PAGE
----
Fast setting concrete is super convenient in a lot of situations. Being able to leave a fencepost alone after only an hour or two is really nice when working on a new fence. This means you won’t have to hold it up or find support for it for a long period of time.
Fast-setting concrete is as strong as regular concrete. Concrete gets its strength from a chemical reaction between lime and water, which binds the aggregate to the fill. After it has had time to cure, concrete can reach strengths between 4000 and 5000 PSI.
If Fast-setting concrete is the same strength as ordinary concrete, then what’s the difference between them?
This is the most important distinction between fast-setting and regular concrete. A 50lb bag of fast-drying Quikrete costs an entire dollar more than the equivalent in regular concrete. While for small projects this may be a negligible amount, it can add up very quickly.
Because of this, the economical choice is almost always to use regular concrete rather than Quikrete. Even a few square feet can take more than five bags of concrete to pave. With quick-setting concrete that can add up fast, especially considering the sheer amount of concrete that’s needed to fill even a small space.
Concrete is measured by its volume and its weight. 1 cubic foot of concrete weighs about 150lbs. That means to fill up a space the size of nine subway footlongs arranged into the frame of a cube, you would need 150 lbs of concrete.
And because concrete usually needs to be at least 3 inches deep, it doesn’t take that much space to end up filling a cubic foot. This means that even a project that looks small at the beginning can end up needing hundreds of pounds of concrete, and using fast-setting concrete will cost you an extra dollar for every fifty pounds you need.
The most common use for fast-setting concrete is probably setting fenceposts, but one fencepost will usually need at least 50lbs worth of concrete. This means that to set up just ten fenceposts in fast-setting concrete you’ll be paying ten whole dollars than you usually would.
When To Use Each
Though fast-setting concrete is expensive, it can sometimes be convenient enough to be worth using, especially when you don’t need very much concrete.
I already mentioned fenceposts, but they are a good example. Using fast-setting concrete, fenceposts can be ready to work on in only an hour as opposed to the eight to twelve hours needed for regular concrete.
Small scale projects that need to be used soon after being poured can also make good use of fast-setting concrete, especially if you don’t need more than 200 lbs of the mix.
It can also be nice if you need to pour concrete but you know it will get cold soon, as cold usually interrupts the curing process. With quick-setting concrete, the concrete can be used lightly even if hasn’t had a chance to really cure.
Regular concrete, on the other hand, will be better for mid-sized projects and projects that aren’t time-sensitive. Pouring part of a new sidewalk, for instance, should probably be done with regular concrete to save money.
A patio would also likely be larger than you would want to use fast-setting concrete for as the price will add up quickly.
Regular concrete is also better in hotter weather, where the concrete will set quicker than usual no matter what kind it is. However, if it’s too hot while you’re pouring concrete, it can have adverse effects on the long-term strength of the slab.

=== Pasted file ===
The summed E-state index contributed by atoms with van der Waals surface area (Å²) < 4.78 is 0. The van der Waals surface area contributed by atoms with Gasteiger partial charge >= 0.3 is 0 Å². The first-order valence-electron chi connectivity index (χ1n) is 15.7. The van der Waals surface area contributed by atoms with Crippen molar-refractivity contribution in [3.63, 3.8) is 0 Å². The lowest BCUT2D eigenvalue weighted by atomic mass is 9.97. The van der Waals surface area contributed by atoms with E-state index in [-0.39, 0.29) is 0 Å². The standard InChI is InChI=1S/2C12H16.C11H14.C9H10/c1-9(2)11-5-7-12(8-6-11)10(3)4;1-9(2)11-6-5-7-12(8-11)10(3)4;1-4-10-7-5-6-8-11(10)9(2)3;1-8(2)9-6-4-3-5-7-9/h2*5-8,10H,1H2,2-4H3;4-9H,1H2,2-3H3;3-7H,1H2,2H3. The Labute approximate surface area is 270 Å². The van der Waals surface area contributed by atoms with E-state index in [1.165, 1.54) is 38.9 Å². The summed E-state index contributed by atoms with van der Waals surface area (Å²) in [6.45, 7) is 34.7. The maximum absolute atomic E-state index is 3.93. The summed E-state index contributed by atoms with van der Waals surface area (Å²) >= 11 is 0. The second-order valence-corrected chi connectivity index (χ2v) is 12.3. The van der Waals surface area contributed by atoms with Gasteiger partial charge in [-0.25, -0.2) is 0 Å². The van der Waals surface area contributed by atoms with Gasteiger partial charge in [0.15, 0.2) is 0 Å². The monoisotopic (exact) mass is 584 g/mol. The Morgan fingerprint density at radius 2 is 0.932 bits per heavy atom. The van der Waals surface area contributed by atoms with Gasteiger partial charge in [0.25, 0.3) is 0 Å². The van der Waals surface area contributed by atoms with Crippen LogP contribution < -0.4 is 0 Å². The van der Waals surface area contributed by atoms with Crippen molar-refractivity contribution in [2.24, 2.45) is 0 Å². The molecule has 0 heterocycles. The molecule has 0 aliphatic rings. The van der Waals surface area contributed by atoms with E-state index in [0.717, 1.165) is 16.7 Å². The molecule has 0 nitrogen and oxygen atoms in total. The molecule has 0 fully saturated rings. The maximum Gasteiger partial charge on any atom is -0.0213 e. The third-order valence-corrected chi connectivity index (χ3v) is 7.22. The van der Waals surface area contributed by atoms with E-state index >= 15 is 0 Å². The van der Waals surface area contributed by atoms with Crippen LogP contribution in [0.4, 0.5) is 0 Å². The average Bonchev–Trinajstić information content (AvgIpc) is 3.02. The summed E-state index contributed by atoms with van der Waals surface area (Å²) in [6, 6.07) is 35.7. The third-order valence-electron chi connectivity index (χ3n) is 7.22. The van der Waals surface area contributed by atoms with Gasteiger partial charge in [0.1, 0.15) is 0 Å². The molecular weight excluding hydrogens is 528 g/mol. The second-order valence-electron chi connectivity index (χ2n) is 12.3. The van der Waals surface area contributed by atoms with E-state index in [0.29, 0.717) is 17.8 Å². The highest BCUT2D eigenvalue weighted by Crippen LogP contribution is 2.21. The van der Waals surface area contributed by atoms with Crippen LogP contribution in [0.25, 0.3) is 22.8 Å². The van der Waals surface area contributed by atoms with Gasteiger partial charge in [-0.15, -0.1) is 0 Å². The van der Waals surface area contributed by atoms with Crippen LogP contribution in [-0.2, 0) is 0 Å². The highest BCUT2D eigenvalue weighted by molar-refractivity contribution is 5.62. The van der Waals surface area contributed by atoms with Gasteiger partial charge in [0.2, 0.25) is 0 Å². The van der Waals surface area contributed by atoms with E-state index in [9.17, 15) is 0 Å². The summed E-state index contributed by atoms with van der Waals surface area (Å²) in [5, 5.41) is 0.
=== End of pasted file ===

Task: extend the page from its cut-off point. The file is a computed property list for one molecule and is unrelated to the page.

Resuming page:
It’s generally best to avoid all temperature extremes when it comes to pouring concrete.
Why Is Quikrete So Quick?
When we speak of the hardening process for concrete, we often use the term drying. However, that isn’t entirely accurate. What’s actually happening is a little bit more complex than that.
As I mentioned earlier, concrete gets its strength from a chemical reaction between cement and water. This reaction is known as “curing.” In normal concrete, curing can take weeks or even months.
However, Quikrete is made using a certain amount of extra cement. This speeds up the reaction significantly, making the concrete harden much faster. There are likely other chemical accelerants involved in the process as well, but Quikrete only lists them as “special cements,” so we don’t know what they are specifically.
Sakrete gives about the same amount of information. Whatever they’re using is apparently a secret, but if nothing else at least we know that whatever it is, isn’t making the concrete dry slower.
An interesting side effect of the curing process being so much faster is that fast-setting concrete can get a bit hotter than ordinary concrete.
Curing is what’s known as an exothermic reaction. That means that one of the byproducts of the reaction is heat. This is true for all concrete, which is why it can sometimes randomly get warm the first few weeks after it’s been poured.
However, the speed at which the concrete cures can affect just how hot it gets. If it uses a slow-curing cement, its heat can be limited by quite a bit. If it has faster-curing cement, it will get warmer.
This is usually harmless. Even while concrete is curing, it won’t usually get hot enough to hurt people unless the ambient temperature is very high. Even when it is very hot outside, it’s extremely likeunly to get hot enough to burn anything.
Fast-drying concrete is the same as ordinary concrete in almost every way. Aside from setting speed, if you can think of something about concrete, it probably applies to fast-setting concrete as well. This is because they are essentially the same substance.
Mixing, pouring, and floating fast-setting concrete is not different from doing those things to ordinary concrete in any substantive way, except that they must be done a little bit quicker to accommodate for the faster curing speed.
If you plan on using fast-setting concrete, be ready to get these things done quickly. Aside from that, treat it the same way you’d treat any other concrete pour.